A specially selected panel of judges, each an expert in his or her own field, rose to the challenge of selecting the winning products. This year, they were Arian and Julie Charley, of Townfields Saddlers, Dr. Georgina Crossman, administrator of the National Equine Forum, and Sonya Cox, a key member of the NEC’s sustainability working group.

Winners were presented with their awards by ETN editor Liz Benwell. They were: The Wide Boot Co. (Design Innovation), Albert Kerbl (Technology Innovation), Horseware Ireland (Sustainability Innovation) and Westgate Labs (Judges’ Choice).

High quality stands are a hallmark of BETA International and the work and creativity of companies going that extra mile to create an attractive and effective retail environment is celebrated in the show's Best Stand Awards.

All exhibitors are automatically entered into the competition, which was independently judged by Leanne Silman, who has spent more than 10 years at London advertising agencies such as M&C Saatchi, and Olivia Hayward, a London College of Fashion graduate who specializes in styling, branding and creative merchandising. After touring the halls, they selected The Original Muck Boot Company as winner of the Best Large Stand Award (32 sq m and over) and Likit Products for the Best Small Stand Award (under 32 sq m).

During each day of the show, the Society of Master Saddlers showcased the high standard of work by saddlery apprentices and students. Sunday saw Saddlery Training Centre students make a raised browband, with the challenge won by Gudrun Thuesen. Monday’s competition, to make an Irish martingale, was won by second-year Capel Manor College student Georgie Chapman. Tuesday's competition, to make a bridle headpiece, was won by first-year Capel Manor College student Emise Baktai.

Winners of the show's awards were announced and presented with their prizes during a special ceremony at The Charles Owen Spotlight on Sunday evening, when visitors and exhibitors gathered to congratulate them. Main sponsor Neue Schule also presented graduates of its Bit & Bridle Fitting Course with their certificates.

This was followed by free After-Show Drinks, where industry colleagues and friends gathered to celebrate a successful first day of buying and business with the show’s organizing team over glasses of bubbly and canapés.

BETA International organizer Claire Thomas said: “BETA International 2020 was a sensational show for both exhibitors and visitors, who were delighted with our new feature areas and the wide range of exciting new products in the halls. The royal visit was the icing on the cake for everyone in the halls and a timely occasion as we said goodbye to the NEC after 26 years and prepare to move on to pastures new.

“We are incredibly excited about the opportunities that lie ahead and will be unveiling all our plans very soon. But, for now, we are thrilled with this year’s event and are celebrating its success. We would like to extend our thanks to all supporters of the show and our sponsors and suppliers – Neue Schule, Equestrian Trade News, Charles Owen, Shires Equestrian Products, NAF, Henson Franklyn, VetSpec, Toggi, Stubbs England and Aspfase – who really make this all possible.”

BETA International 2021 will take place at the NAEC Stoneleigh, Warwickshire, from Jan. 24-26. There will be an exhibitors’ open March 3, when all are welcome.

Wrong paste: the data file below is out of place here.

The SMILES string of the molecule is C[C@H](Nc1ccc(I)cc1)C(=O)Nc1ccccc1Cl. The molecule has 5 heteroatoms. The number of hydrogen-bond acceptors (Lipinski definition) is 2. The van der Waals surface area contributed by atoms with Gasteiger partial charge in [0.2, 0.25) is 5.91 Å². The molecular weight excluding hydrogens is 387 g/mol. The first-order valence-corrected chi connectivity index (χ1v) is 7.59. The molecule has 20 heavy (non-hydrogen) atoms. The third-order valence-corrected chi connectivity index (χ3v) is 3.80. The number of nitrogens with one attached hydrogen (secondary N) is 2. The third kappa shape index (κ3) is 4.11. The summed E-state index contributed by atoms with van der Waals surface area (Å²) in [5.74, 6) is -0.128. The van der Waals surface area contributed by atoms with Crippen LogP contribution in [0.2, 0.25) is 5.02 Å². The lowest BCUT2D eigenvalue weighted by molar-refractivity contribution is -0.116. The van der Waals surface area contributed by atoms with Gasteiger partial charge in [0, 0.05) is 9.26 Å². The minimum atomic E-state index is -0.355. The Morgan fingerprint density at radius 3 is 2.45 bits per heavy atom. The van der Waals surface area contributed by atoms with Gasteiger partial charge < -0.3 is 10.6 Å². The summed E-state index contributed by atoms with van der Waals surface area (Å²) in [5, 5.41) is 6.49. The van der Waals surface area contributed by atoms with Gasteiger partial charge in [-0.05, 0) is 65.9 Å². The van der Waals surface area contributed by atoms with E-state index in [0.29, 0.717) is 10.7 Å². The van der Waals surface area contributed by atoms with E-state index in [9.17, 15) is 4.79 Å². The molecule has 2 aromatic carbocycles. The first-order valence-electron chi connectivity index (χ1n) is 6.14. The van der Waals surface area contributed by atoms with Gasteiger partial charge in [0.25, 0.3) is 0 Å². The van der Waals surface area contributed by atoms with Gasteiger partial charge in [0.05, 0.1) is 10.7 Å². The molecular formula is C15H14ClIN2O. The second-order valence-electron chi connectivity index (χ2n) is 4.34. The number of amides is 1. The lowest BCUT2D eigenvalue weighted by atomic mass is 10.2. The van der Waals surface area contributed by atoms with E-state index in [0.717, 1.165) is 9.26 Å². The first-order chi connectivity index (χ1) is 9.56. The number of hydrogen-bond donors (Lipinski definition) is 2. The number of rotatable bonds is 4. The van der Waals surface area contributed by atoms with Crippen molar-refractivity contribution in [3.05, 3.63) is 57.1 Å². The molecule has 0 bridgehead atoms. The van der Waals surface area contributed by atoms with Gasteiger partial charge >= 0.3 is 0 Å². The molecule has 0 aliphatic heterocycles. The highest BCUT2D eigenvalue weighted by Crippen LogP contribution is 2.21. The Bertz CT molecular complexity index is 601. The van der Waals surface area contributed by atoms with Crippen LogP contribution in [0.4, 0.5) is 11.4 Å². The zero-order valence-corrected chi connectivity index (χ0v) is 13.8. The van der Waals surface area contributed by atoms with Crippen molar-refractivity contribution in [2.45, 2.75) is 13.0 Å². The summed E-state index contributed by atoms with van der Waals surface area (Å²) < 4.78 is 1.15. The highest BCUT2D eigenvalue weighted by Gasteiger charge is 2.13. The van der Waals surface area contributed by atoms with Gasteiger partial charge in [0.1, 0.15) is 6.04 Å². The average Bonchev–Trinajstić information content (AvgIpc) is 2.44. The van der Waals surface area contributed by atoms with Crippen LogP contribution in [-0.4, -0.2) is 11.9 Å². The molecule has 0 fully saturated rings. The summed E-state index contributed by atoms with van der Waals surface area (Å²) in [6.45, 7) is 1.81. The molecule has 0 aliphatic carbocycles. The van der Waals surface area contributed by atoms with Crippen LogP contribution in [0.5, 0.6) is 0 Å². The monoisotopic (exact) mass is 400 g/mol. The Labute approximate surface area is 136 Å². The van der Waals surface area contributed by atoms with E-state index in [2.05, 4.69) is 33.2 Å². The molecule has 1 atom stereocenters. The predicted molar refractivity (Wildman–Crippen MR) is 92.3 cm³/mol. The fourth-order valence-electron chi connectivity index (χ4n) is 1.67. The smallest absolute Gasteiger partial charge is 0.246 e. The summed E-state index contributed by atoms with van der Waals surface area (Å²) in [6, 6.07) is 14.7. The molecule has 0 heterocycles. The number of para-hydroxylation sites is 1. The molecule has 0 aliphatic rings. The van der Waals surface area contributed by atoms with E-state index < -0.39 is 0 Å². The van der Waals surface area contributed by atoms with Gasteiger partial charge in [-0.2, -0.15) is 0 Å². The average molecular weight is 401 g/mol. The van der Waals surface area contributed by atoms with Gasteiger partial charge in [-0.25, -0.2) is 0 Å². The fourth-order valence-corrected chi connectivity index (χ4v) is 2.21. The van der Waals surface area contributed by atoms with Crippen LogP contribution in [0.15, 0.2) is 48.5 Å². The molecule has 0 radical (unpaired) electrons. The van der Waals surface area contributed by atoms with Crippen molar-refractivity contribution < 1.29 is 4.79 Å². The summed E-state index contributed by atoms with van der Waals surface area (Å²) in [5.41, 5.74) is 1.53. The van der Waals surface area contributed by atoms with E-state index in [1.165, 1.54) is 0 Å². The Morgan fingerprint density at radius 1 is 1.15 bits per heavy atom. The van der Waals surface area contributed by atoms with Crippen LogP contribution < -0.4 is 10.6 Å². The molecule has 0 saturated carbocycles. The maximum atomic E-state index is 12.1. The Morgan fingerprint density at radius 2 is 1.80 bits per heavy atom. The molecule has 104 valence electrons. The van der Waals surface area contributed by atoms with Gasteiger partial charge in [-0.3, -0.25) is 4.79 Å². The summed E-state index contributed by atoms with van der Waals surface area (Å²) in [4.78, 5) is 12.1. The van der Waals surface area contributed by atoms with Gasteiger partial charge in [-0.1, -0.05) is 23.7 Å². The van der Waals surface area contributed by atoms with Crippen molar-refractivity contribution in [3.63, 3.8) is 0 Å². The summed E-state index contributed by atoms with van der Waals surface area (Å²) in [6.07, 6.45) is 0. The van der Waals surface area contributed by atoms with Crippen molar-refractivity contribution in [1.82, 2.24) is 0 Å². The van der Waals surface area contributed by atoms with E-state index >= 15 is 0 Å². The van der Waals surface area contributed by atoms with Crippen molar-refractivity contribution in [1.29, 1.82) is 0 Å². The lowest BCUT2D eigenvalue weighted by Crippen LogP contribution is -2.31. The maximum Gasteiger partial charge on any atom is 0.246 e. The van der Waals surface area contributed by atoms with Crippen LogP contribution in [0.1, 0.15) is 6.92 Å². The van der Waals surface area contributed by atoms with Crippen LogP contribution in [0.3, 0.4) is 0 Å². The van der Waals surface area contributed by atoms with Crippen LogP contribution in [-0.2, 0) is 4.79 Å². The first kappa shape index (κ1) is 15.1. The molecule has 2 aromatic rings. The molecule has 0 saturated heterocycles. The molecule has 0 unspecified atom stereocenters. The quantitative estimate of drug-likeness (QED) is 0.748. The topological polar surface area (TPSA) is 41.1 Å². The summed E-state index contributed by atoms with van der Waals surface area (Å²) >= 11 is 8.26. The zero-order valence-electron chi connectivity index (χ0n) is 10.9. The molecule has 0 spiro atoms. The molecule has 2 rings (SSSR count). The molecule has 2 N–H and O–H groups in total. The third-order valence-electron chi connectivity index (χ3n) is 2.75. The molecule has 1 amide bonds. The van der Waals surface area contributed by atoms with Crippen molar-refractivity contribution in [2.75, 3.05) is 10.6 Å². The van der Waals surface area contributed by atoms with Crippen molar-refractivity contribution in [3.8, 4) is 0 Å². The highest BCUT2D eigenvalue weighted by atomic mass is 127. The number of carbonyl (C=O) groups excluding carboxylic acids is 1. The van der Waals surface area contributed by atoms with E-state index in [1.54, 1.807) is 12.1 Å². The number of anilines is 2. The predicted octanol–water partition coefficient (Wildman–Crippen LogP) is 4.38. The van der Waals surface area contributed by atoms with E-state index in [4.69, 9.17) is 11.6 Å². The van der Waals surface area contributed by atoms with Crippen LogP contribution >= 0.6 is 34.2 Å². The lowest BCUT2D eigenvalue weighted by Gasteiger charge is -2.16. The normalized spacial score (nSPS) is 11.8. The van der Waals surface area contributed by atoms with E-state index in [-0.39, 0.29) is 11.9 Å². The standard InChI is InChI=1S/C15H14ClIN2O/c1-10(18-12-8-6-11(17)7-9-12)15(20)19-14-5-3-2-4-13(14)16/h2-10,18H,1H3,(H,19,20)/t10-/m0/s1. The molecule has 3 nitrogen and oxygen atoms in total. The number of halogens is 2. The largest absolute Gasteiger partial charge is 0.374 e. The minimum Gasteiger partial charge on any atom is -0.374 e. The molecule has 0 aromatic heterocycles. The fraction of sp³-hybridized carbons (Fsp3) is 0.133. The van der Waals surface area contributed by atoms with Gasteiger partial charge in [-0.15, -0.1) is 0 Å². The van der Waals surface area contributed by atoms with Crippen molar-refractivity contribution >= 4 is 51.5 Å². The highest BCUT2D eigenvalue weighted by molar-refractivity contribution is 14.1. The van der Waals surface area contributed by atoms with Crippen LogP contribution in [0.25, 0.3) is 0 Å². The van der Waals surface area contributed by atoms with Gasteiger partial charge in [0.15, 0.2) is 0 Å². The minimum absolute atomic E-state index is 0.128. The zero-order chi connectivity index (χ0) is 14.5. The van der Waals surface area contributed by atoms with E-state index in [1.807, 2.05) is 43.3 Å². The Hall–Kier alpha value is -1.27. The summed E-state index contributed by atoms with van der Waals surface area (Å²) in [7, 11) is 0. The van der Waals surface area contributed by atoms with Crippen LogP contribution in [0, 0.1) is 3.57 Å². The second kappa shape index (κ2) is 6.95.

Growing emphasis on convenience for today's consumers

Growing emphasis on convenience for today's consumers

Today’s consumers increasingly prioritize convenience when it comes to purchases, and expect retailers to continue to offer innovative ways to save them time and effort, according to the latest issue of the Consumer View report released by the National Retail Federation.

“Time is a precious commodity for today’s consumers,” NRF Vice President for Research Development and Industry Analysis Mark Mathews said. “Shoppers are busier with commuting to work, dealing with family obligations or catching up on schoolwork, among other things. Naturally, convenience factors are playing a larger role in their shopping experience.”

According to the report, 83% of consumers say convenience while shopping is more important to them now compared with five years ago. While consumers overwhelmingly opt for quality and price in purchasing decisions, convenience offers retailers a competitive advantage. The report found 97% of respondents have backed out of a purchase because it was inconvenient for them.

The popularity of delivery services like Amazon Prime, Shipt or Instacart reinforce consumers’ willingness to pay – often at a premium – for convenience. Sixty-six percent of shoppers pay for at least one type of delivery service, and one-quarter say they pay for multiple delivery services.

The report also found that how consumers are shopping and where they are in the purchase process can dictate how much convenience matters. For example, 38% said that for online shopping, convenience matters most during the beginning of the shopping experience when consumers are researching products and trying to determine which option is best for them. Alternatively, 40% of in-store shoppers said checkout is when convenience is most important. Additionally, consumers prioritize convenience for certain types of purchases, specifically when it comes to everyday items such as groceries, personal care items and pet supplies.